Raw Milk: Health Benefits and Safety Concerns

Raw milk benefits and risks"

Raw milk is often touted for being more natural and containing more antimicrobials than pasteurized milk. However, many health claims associated with raw milk lack solid evidence, and the potential risks, such as severe infections from harmful bacteria, cannot be overlooked.

Milk is a nutritious beverage that provides essential proteins, vitamins, minerals, and fatty acids. Before the advent of pasteurization in the early to mid-1900s, all milk consumed was raw, in its natural, unprocessed state. Recently, the trend towards natural, locally-sourced foods has spurred an increase in raw milk consumption. This article examines the evidence to assess the benefits and dangers of drinking raw milk.

What is Raw Milk?

Raw milk benefits and risks

Raw milk is milk that has not undergone pasteurization or homogenization. It can come from cows, goats, sheep, buffalo, or even camels and can be used to make various products, including cheese, yogurt, and ice cream. Approximately 1% of Americans consume raw milk regularly.

The Pasteurization Process

Pasteurization involves heating milk to eliminate bacteria, yeasts, and molds, extending its shelf life. The most common method in the U.S. today is High-Temperature Short-Time (HTST) pasteurization, which heats milk to at least 161°F for 15 seconds. Another method, used worldwide, involves heating milk to 145°F (63°C) for 30 minutes. Ultra-Heat Treatment (UHT) heats milk to 275°F (135°C) for a few seconds, significantly extending shelf life up to nine months. Pasteurization increases milk’s shelf life and often includes homogenization, a process that evenly disperses fatty acids to improve appearance and taste.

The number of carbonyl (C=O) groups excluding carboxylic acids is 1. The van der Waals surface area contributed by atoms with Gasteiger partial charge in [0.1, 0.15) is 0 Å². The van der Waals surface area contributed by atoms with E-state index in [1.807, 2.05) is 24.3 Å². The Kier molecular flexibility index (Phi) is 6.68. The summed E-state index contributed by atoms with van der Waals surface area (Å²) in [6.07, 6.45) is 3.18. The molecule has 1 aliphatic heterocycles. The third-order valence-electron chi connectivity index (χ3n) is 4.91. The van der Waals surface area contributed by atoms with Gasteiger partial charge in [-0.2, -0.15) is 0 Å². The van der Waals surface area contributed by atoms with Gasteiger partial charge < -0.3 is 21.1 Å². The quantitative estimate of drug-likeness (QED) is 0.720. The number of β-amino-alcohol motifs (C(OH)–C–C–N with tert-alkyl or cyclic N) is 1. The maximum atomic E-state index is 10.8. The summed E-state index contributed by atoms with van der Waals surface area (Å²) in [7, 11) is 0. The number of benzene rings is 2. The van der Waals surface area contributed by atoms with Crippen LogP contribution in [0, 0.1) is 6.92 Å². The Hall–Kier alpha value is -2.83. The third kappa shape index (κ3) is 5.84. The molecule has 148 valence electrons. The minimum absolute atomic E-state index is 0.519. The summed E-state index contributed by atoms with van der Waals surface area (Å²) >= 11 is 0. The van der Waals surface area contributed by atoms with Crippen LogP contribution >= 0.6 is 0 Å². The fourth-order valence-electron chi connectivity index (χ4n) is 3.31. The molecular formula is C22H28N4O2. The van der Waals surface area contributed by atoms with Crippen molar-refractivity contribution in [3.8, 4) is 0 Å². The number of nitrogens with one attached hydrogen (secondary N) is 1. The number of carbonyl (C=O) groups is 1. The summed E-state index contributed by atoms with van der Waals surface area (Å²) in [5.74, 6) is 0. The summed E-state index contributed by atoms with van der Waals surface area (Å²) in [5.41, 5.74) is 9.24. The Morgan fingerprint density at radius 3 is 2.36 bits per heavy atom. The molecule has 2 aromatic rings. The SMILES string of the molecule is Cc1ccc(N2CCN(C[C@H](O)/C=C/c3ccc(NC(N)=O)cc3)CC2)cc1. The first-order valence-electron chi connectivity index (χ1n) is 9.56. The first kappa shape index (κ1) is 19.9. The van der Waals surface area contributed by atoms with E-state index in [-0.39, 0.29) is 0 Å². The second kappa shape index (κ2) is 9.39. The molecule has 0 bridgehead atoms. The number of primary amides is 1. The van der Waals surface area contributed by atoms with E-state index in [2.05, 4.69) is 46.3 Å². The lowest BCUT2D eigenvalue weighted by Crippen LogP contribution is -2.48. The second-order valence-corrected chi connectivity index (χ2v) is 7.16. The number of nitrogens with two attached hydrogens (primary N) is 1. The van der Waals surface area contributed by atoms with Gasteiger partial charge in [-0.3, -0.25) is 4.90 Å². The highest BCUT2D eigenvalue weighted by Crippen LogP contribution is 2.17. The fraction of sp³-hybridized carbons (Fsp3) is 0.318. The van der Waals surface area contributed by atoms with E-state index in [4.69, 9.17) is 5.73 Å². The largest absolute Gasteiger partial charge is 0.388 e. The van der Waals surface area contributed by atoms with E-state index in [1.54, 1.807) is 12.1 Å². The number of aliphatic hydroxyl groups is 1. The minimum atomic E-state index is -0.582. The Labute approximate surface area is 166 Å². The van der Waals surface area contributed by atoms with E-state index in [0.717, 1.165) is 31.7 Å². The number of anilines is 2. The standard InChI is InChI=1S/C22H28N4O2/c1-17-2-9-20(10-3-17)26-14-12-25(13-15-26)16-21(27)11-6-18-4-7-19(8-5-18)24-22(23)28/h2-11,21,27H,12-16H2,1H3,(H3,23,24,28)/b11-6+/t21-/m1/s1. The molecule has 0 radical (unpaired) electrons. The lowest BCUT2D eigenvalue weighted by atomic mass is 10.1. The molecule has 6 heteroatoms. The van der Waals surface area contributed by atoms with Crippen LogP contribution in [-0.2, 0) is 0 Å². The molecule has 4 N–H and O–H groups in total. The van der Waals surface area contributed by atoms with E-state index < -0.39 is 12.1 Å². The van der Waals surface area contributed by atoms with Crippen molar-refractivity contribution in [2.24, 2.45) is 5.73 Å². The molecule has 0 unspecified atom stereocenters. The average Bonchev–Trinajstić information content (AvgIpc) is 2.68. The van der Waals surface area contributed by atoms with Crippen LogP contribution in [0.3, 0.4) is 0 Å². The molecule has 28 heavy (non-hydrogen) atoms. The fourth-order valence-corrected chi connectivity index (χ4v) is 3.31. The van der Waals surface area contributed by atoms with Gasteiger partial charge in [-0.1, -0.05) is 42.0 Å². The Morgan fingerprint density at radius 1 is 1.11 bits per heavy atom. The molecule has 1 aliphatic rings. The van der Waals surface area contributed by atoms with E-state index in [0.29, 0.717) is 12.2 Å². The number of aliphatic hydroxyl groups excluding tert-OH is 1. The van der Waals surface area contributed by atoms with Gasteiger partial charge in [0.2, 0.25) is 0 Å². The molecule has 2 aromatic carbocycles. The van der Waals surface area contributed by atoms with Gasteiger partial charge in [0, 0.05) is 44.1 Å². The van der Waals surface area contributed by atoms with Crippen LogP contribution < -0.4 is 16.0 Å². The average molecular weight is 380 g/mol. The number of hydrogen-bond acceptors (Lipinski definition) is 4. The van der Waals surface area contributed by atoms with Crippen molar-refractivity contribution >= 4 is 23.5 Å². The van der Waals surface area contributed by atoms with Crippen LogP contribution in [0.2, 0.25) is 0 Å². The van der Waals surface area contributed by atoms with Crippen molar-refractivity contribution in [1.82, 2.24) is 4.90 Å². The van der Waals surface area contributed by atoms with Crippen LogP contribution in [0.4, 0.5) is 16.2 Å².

Common Claims About Raw Milk’s Benefits

Proponents of raw milk argue that it is a complete, natural food containing more amino acids, antimicrobials, vitamins, minerals, and fatty acids than pasteurized milk. They claim it is better for those with lactose intolerance, asthma, and autoimmune and allergic conditions.

Pasteurization was introduced to combat bovine tuberculosis, which caused significant deaths from contaminated dairy. Some advocates argue that many harmful bacteria eliminated by pasteurization, such as tuberculosis, are no longer a concern. They also claim pasteurization reduces milk’s nutritional value, though these assertions lack strong scientific backing.

Claim 1: Pasteurized Milk Has Fewer Nutrients

Pasteurization does not significantly reduce the levels of vitamins, carbohydrates, minerals, or fats in milk. A comprehensive meta-analysis found only minor losses of water-soluble vitamins (B1, B6, B9, B12, and C) during pasteurization, which are not significant enough to impact overall nutrition. Fat-soluble vitamins (A, D, E, and K) also see minimal reductions. Milk remains rich in calcium and phosphorus, essential for healthy bones and metabolic functions, with these minerals being heat-stable.

Claim 2: Pasteurizing Milk Reduces Fatty Acids

Studies show no significant differences in the fatty acid profiles of raw and pasteurized milk. Pasteurization may even improve the digestibility of fatty acids.

Claim 3: Pasteurizing Milk Destroys Proteins